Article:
A new study reveals that Maryland has the highest student debt per borrower, at an average of $43,116, followed closely by Georgia at $41,775.
While many aspire to higher education, attaining it often involves an unforeseen financial burden. As more and more people leave college and universities with significant student loan debts, many struggle to pay them back.
Higher education research group Degree Choices analyzed data from the Office of Federal Student Aid to determine which states had the highest average student debt per borrower. Here are the findings.
Maryland tops the list of states with the highest student debt per borrower, with an average debt of $43,116. In total, Maryland’s student debt stands at $36.7 billion across 851,200 borrowers.
The state with the second highest student debt per borrower is Georgia, with an average debt of $41,775. Georgia’s total student debt of $70.6 billion is spread across 1.69 million borrowers.
Virginia has the third highest amount of student debt per borrower. The state’s total student debt is $43.8 billion spread across 1.1 million borrowers, equating to an average student debt of $39,599.
With an average debt of $38,683, Florida has the fourth highest student debt per borrower. Florida has 2.72 million total borrowers, while the state’s total student debt is $105.4 billion.
The state with the fifth highest student debt per borrower is South Carolina, with an average student debt of $38,360. The state’s total student debt is $29.1 billion across 758,600 borrowers.
Student Loan Repayment Is A Struggle
David Levy at Degree Choices says, “College can be a very valuable investment, but at the same time, it can often require students to take out large loans to cover their education costs.” Levy points out that interest on student loans can accrue rapidly depending on the type of loan taken out, which can result in paying back a lot more than what was initially borrowed.
Amanda Kay, Employment Specialist, shares how she had to file for bankruptcy because she couldn’t repay her student loans. “After more than ten years of paying back my student loan debt, I only paid off about 40% of it. I worked two jobs, never went on vacations, lived in a gross apartment, and even postponed my wedding to pay off this debt. But that wasn’t even enough to keep up with the interest payments. So, I reluctantly looked into filing for bankruptcy. Because I live in Canada and graduated more than seven years prior, I could include this debt when filing, and that’s what I did. Although I’m not proud of it, it was my best option.”
Pay Off Student Loans Faster
While student loan debts might seem like a hurdle that’s impossible to get through, many can pay it off. Abbie Clark of Ride Rambler recently paid off her student loans and offer these tips:
- Start making payments on the loan during the grace period. Payments usually don’t start until six months after you graduate. When you make payments during the grace period, interest has yet to accrue, meaning your payments go directly to the principal.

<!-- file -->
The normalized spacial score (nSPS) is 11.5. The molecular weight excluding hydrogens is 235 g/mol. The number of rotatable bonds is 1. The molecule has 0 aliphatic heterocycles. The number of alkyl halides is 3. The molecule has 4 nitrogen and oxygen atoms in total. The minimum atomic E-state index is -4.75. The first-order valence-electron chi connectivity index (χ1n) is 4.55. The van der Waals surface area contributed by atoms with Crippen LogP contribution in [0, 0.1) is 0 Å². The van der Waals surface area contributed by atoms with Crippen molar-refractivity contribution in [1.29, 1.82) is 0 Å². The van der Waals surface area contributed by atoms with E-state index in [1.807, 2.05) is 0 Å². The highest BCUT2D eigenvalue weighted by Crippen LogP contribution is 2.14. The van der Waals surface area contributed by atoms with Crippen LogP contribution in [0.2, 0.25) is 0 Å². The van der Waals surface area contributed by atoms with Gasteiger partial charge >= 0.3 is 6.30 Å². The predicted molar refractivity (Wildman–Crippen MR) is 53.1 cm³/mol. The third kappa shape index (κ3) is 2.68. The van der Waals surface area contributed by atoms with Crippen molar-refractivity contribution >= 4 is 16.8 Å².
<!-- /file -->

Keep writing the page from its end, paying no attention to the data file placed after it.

- If you can afford it, pay more than the minimum payment due each month.
- Pay the loan off as quickly as possible. This is easier said than done, but the longer you pay on the loan, the more you’ll pay towards interest, not the principal.
Tips For Those Still In School
For those still in school, here is what Brittany Ann says helped her reduce her student loans: “One way that I reduced my student loan debt was by simply not buying textbooks. Thankfully, my teachers typically covered the material in class or gave us handouts, and I had a roommate who planned to keep the books and was willing to share. This wouldn’t work for every major at every school, but it saved me hundreds if not thousands.”
For Prospective Students
Levy suggests planning ahead for prospective students aspiring to learn through traditional universities. “Prospective students planning to take out a loan would be wise to weigh up the likely amount of time they will need to pay it back,” Levy says. “Considering your degree’s overall return on investment can avoid a situation where you are lumped with student debt that you simply cannot afford to repay after graduating.”
There are many creative ways to get a higher education without the financial burden. For example, serving the country can help you attend college for free. Jen Barnett of Expatsi says, “The GI Bill is one of the oldest ways to attend college for free. After serving for at least 36 months, military members become eligible for the full educational benefits. For public schools and community colleges, that means the full price of tuition and fees.”
Planning for higher education and striving for good grades while still in highschool also helps. Ashley Pichea shares what her daughter plans on doing to avoid student loans altogether. “With a current high school senior looking at a private 4-year institution next year, avoiding and minimizing student debt is a frequent topic of discussion at our house. We’re getting creative with scholarship applications, taking advantage of work-study opportunities while still in high school, and increasing her test scores and GPA to qualify for higher merit awards from her school of choice. She also plans to work part-time in college, to graduate with little to no student debt.”